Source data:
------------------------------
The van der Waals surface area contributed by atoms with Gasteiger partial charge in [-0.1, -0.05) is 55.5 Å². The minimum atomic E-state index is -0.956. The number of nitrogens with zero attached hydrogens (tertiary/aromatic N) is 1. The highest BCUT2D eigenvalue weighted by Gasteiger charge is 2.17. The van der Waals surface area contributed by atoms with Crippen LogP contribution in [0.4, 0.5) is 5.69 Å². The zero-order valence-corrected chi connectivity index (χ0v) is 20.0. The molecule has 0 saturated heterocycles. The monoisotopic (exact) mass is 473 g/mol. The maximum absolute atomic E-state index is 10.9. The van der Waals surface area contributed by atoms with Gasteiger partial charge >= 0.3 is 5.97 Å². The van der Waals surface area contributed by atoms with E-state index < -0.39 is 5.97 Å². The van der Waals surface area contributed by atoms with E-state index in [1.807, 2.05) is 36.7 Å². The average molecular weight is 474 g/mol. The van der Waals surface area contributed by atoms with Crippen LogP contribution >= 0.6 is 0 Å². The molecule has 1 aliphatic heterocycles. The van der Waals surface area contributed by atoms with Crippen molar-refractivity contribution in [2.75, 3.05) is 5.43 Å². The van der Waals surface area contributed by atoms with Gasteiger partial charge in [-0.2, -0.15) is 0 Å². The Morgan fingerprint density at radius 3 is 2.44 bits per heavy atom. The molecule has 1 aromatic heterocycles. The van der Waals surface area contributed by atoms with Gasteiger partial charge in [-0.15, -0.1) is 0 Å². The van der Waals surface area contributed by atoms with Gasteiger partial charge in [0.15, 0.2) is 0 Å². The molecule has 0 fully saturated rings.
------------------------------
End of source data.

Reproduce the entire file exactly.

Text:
The van der Waals surface area contributed by atoms with Gasteiger partial charge in [-0.1, -0.05) is 55.5 Å². The minimum atomic E-state index is -0.956. The number of nitrogens with zero attached hydrogens (tertiary/aromatic N) is 1. The highest BCUT2D eigenvalue weighted by Gasteiger charge is 2.17. The van der Waals surface area contributed by atoms with Crippen LogP contribution in [0.4, 0.5) is 5.69 Å². The zero-order valence-corrected chi connectivity index (χ0v) is 20.0. The molecule has 0 saturated heterocycles. The monoisotopic (exact) mass is 473 g/mol. The maximum absolute atomic E-state index is 10.9. The van der Waals surface area contributed by atoms with Gasteiger partial charge >= 0.3 is 5.97 Å². The van der Waals surface area contributed by atoms with E-state index < -0.39 is 5.97 Å². The van der Waals surface area contributed by atoms with E-state index in [1.807, 2.05) is 36.7 Å². The average molecular weight is 474 g/mol. The van der Waals surface area contributed by atoms with Crippen LogP contribution >= 0.6 is 0 Å². The molecule has 1 aliphatic heterocycles. The van der Waals surface area contributed by atoms with Crippen molar-refractivity contribution in [2.75, 3.05) is 5.43 Å². The van der Waals surface area contributed by atoms with Gasteiger partial charge in [-0.2, -0.15) is 0 Å². The Morgan fingerprint density at radius 3 is 2.44 bits per heavy atom. The molecule has 1 aromatic heterocycles. The van der Waals surface area contributed by atoms with Gasteiger partial charge in [-0.15, -0.1) is 0 Å². The van der Waals surface area contributed by atoms with Gasteiger partial charge in [0.15, 0.2) is 0 Å². The molecule has 0 fully saturated rings.